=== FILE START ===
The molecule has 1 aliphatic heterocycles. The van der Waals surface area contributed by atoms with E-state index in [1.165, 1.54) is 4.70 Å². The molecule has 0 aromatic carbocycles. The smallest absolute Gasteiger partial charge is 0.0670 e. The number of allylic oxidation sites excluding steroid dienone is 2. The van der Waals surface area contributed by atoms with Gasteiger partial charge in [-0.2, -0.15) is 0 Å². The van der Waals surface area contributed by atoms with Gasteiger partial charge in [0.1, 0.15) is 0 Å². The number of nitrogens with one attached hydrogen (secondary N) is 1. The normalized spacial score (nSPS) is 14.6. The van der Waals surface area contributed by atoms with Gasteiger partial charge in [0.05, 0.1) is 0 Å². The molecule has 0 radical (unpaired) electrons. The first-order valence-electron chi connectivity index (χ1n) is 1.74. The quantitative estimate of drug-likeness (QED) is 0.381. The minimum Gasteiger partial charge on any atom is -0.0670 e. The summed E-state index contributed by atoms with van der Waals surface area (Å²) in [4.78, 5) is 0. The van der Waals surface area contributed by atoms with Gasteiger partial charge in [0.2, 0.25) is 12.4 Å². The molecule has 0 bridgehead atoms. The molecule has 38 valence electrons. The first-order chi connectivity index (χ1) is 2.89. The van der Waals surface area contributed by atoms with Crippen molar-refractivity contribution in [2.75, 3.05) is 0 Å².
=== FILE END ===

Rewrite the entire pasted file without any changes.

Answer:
The molecule has 1 aliphatic heterocycles. The van der Waals surface area contributed by atoms with E-state index in [1.165, 1.54) is 4.70 Å². The molecule has 0 aromatic carbocycles. The smallest absolute Gasteiger partial charge is 0.0670 e. The number of allylic oxidation sites excluding steroid dienone is 2. The van der Waals surface area contributed by atoms with Gasteiger partial charge in [-0.2, -0.15) is 0 Å². The van der Waals surface area contributed by atoms with Gasteiger partial charge in [0.1, 0.15) is 0 Å². The number of nitrogens with one attached hydrogen (secondary N) is 1. The normalized spacial score (nSPS) is 14.6. The van der Waals surface area contributed by atoms with Gasteiger partial charge in [0.05, 0.1) is 0 Å². The molecule has 0 radical (unpaired) electrons. The first-order valence-electron chi connectivity index (χ1n) is 1.74. The quantitative estimate of drug-likeness (QED) is 0.381. The minimum Gasteiger partial charge on any atom is -0.0670 e. The summed E-state index contributed by atoms with van der Waals surface area (Å²) in [4.78, 5) is 0. The van der Waals surface area contributed by atoms with Gasteiger partial charge in [0.2, 0.25) is 12.4 Å². The molecule has 0 bridgehead atoms. The molecule has 38 valence electrons. The first-order chi connectivity index (χ1) is 2.89. The van der Waals surface area contributed by atoms with Crippen molar-refractivity contribution in [2.75, 3.05) is 0 Å².